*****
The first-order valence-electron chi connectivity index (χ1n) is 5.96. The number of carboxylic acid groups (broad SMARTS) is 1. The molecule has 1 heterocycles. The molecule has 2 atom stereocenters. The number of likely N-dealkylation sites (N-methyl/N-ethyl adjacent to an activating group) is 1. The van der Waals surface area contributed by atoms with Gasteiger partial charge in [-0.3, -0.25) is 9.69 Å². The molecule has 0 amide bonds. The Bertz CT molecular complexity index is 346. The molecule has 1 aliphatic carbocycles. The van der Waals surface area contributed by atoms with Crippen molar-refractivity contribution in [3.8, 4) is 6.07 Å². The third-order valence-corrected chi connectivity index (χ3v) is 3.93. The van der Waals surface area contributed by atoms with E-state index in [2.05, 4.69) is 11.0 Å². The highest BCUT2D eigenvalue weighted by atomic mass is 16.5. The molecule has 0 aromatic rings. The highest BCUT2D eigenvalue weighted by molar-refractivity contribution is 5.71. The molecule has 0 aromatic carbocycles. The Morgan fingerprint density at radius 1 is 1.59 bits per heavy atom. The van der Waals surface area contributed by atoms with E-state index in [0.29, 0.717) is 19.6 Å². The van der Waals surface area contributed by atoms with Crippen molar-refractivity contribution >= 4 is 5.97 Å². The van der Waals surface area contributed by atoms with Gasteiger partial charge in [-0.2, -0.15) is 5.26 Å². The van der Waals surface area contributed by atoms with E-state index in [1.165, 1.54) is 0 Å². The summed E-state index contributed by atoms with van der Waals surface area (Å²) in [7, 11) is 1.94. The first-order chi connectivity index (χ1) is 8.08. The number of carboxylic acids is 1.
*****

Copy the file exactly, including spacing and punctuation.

The first-order valence-electron chi connectivity index (χ1n) is 5.96. The number of carboxylic acid groups (broad SMARTS) is 1. The molecule has 1 heterocycles. The molecule has 2 atom stereocenters. The number of likely N-dealkylation sites (N-methyl/N-ethyl adjacent to an activating group) is 1. The van der Waals surface area contributed by atoms with Gasteiger partial charge in [-0.3, -0.25) is 9.69 Å². The molecule has 0 amide bonds. The Bertz CT molecular complexity index is 346. The molecule has 1 aliphatic carbocycles. The van der Waals surface area contributed by atoms with Crippen molar-refractivity contribution in [3.8, 4) is 6.07 Å². The third-order valence-corrected chi connectivity index (χ3v) is 3.93. The van der Waals surface area contributed by atoms with E-state index in [2.05, 4.69) is 11.0 Å². The highest BCUT2D eigenvalue weighted by atomic mass is 16.5. The molecule has 0 aromatic rings. The highest BCUT2D eigenvalue weighted by molar-refractivity contribution is 5.71. The molecule has 0 aromatic carbocycles. The Morgan fingerprint density at radius 1 is 1.59 bits per heavy atom. The van der Waals surface area contributed by atoms with E-state index in [0.29, 0.717) is 19.6 Å². The van der Waals surface area contributed by atoms with Crippen molar-refractivity contribution >= 4 is 5.97 Å². The van der Waals surface area contributed by atoms with Gasteiger partial charge in [-0.2, -0.15) is 5.26 Å². The van der Waals surface area contributed by atoms with E-state index in [1.165, 1.54) is 0 Å². The summed E-state index contributed by atoms with van der Waals surface area (Å²) in [7, 11) is 1.94. The first-order chi connectivity index (χ1) is 8.08. The number of carboxylic acids is 1.